China and India relationship


Junior Member
...continued from above:
India’s illusion on its own position
Although India has risen as a global player recently, its relative power as compared with China has, in fact, sharply plunged. For example, India’s economy is a midget compared with China, whose gross domestic product is roughly US$14 trillion, whereas India’s is less than $2.7 trillion. China’s GDP is about five times a high and its defense spending nearly 3.7 times India’s.

It should be noted that China inflicted severe casualties on India in the 1962 Sino-India war at a time when India and China were comparable in economic terms. For instance, the GDP per capita of India and China was $82.19 and $89.52 respectively in 1960.

The fact that China is far ahead of India in several areas is something that Indian strategists find hard to swallow. India was considered ahead of China in aircraft carriers in the past, but China now has twice as many in-service carriers as India. However, Indian strategists claim that India and China are comparable.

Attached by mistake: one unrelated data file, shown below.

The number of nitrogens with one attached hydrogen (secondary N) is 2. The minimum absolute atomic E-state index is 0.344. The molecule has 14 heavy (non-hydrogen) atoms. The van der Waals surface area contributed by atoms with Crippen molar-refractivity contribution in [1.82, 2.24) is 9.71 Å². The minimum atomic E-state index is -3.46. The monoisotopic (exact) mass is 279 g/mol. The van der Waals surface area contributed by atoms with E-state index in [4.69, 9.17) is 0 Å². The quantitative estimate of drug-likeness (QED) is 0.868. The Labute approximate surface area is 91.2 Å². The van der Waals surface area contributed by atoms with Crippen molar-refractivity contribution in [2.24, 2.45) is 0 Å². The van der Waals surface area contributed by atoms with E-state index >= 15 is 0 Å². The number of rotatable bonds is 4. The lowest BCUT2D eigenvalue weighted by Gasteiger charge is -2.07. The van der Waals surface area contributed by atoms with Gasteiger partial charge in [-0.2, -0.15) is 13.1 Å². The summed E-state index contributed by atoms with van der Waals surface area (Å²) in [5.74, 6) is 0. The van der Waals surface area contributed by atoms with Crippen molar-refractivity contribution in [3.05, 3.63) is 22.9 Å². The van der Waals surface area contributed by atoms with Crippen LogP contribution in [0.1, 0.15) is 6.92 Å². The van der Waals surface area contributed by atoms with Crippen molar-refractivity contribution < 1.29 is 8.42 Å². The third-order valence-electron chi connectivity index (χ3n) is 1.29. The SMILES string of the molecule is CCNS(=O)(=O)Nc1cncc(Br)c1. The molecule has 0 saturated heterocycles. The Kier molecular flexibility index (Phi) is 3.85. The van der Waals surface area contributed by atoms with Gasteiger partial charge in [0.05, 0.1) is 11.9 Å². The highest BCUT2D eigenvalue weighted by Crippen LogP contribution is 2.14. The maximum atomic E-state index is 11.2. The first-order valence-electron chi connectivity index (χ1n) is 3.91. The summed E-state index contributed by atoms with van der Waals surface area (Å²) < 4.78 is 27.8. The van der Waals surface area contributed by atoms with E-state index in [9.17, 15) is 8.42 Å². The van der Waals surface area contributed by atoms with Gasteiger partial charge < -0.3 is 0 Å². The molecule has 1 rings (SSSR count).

Modi drastically altered several norms of Indian strategy and foreign policy after he entered his second inning in power in 2019. One of them was the scrapping of the special status of Jammu and Kashmir by revoking Article 370 of the Indian constitution. However, India didn’t carefully consider the geopolitical backlash of its move, and particularly did not take China into account.

Delusion on the US

Indian strategists view the US as their crucial partner and friend. At the same time, China was considered its competitor until 2014. After Jayshankar became foreign secretary in January 2015, India dramatically changed its view of China, with the Indian media portraying China as India’s main adversary.

The playbook of Indian strategists for engagement with the US has been “partnership of the two greatest fellow democracies for the 21st century” since 2016. But India is moving ahead to a dangerous destiny: It is a leading frontline state against China in Asian geopolitics.